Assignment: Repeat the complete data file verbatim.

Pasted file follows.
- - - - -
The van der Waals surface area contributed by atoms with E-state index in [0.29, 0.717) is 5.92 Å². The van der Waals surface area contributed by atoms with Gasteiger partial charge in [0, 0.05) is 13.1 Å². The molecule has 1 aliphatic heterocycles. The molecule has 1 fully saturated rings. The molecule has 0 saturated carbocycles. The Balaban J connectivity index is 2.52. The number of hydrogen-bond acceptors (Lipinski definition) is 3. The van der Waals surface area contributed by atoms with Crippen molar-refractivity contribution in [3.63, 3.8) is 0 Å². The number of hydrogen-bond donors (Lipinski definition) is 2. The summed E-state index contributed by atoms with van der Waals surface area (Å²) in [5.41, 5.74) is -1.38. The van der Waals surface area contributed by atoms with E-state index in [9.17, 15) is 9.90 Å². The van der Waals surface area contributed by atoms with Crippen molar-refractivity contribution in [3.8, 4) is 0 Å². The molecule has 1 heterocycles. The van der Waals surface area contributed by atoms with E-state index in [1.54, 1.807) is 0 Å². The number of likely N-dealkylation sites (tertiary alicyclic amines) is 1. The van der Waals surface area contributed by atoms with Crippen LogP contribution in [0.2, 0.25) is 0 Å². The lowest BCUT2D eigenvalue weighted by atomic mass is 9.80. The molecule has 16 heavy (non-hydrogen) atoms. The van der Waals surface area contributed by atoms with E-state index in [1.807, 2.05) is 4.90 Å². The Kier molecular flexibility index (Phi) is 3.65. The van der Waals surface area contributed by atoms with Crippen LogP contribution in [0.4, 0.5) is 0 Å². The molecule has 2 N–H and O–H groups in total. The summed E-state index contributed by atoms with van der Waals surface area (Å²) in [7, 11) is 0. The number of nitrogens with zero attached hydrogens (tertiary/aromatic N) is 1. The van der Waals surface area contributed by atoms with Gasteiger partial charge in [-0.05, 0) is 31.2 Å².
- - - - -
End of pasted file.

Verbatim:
The van der Waals surface area contributed by atoms with E-state index in [0.29, 0.717) is 5.92 Å². The van der Waals surface area contributed by atoms with Gasteiger partial charge in [0, 0.05) is 13.1 Å². The molecule has 1 aliphatic heterocycles. The molecule has 1 fully saturated rings. The molecule has 0 saturated carbocycles. The Balaban J connectivity index is 2.52. The number of hydrogen-bond acceptors (Lipinski definition) is 3. The van der Waals surface area contributed by atoms with Crippen molar-refractivity contribution in [3.63, 3.8) is 0 Å². The number of hydrogen-bond donors (Lipinski definition) is 2. The summed E-state index contributed by atoms with van der Waals surface area (Å²) in [5.41, 5.74) is -1.38. The van der Waals surface area contributed by atoms with E-state index in [9.17, 15) is 9.90 Å². The van der Waals surface area contributed by atoms with Crippen molar-refractivity contribution in [3.8, 4) is 0 Å². The molecule has 1 heterocycles. The van der Waals surface area contributed by atoms with E-state index in [1.54, 1.807) is 0 Å². The number of likely N-dealkylation sites (tertiary alicyclic amines) is 1. The van der Waals surface area contributed by atoms with Crippen LogP contribution in [0.2, 0.25) is 0 Å². The lowest BCUT2D eigenvalue weighted by atomic mass is 9.80. The molecule has 16 heavy (non-hydrogen) atoms. The van der Waals surface area contributed by atoms with E-state index in [1.807, 2.05) is 4.90 Å². The Kier molecular flexibility index (Phi) is 3.65. The van der Waals surface area contributed by atoms with Crippen LogP contribution in [0.4, 0.5) is 0 Å². The molecule has 2 N–H and O–H groups in total. The summed E-state index contributed by atoms with van der Waals surface area (Å²) in [7, 11) is 0. The number of nitrogens with zero attached hydrogens (tertiary/aromatic N) is 1. The van der Waals surface area contributed by atoms with Gasteiger partial charge in [-0.05, 0) is 31.2 Å².